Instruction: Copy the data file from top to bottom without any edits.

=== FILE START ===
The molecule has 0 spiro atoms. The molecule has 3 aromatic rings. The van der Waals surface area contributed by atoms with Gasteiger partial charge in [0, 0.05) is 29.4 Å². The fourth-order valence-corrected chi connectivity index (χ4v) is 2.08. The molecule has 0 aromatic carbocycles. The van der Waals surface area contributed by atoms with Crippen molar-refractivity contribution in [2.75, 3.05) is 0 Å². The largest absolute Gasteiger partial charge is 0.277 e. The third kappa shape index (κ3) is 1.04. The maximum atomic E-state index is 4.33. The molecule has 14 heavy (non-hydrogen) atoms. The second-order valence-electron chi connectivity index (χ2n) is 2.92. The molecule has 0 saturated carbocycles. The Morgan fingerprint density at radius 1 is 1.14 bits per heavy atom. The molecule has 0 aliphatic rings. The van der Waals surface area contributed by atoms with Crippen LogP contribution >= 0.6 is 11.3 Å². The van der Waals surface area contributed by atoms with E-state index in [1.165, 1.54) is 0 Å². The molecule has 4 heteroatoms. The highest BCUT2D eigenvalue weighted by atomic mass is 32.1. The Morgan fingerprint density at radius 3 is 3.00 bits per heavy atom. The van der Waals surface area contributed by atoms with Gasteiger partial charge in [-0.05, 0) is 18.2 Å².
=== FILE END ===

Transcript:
The molecule has 0 spiro atoms. The molecule has 3 aromatic rings. The van der Waals surface area contributed by atoms with Gasteiger partial charge in [0, 0.05) is 29.4 Å². The fourth-order valence-corrected chi connectivity index (χ4v) is 2.08. The molecule has 0 aromatic carbocycles. The van der Waals surface area contributed by atoms with Crippen molar-refractivity contribution in [2.75, 3.05) is 0 Å². The largest absolute Gasteiger partial charge is 0.277 e. The third kappa shape index (κ3) is 1.04. The maximum atomic E-state index is 4.33. The molecule has 14 heavy (non-hydrogen) atoms. The second-order valence-electron chi connectivity index (χ2n) is 2.92. The molecule has 0 saturated carbocycles. The Morgan fingerprint density at radius 1 is 1.14 bits per heavy atom. The molecule has 0 aliphatic rings. The van der Waals surface area contributed by atoms with Crippen LogP contribution >= 0.6 is 11.3 Å². The van der Waals surface area contributed by atoms with E-state index in [1.165, 1.54) is 0 Å². The molecule has 4 heteroatoms. The highest BCUT2D eigenvalue weighted by atomic mass is 32.1. The Morgan fingerprint density at radius 3 is 3.00 bits per heavy atom. The van der Waals surface area contributed by atoms with Gasteiger partial charge in [-0.05, 0) is 18.2 Å².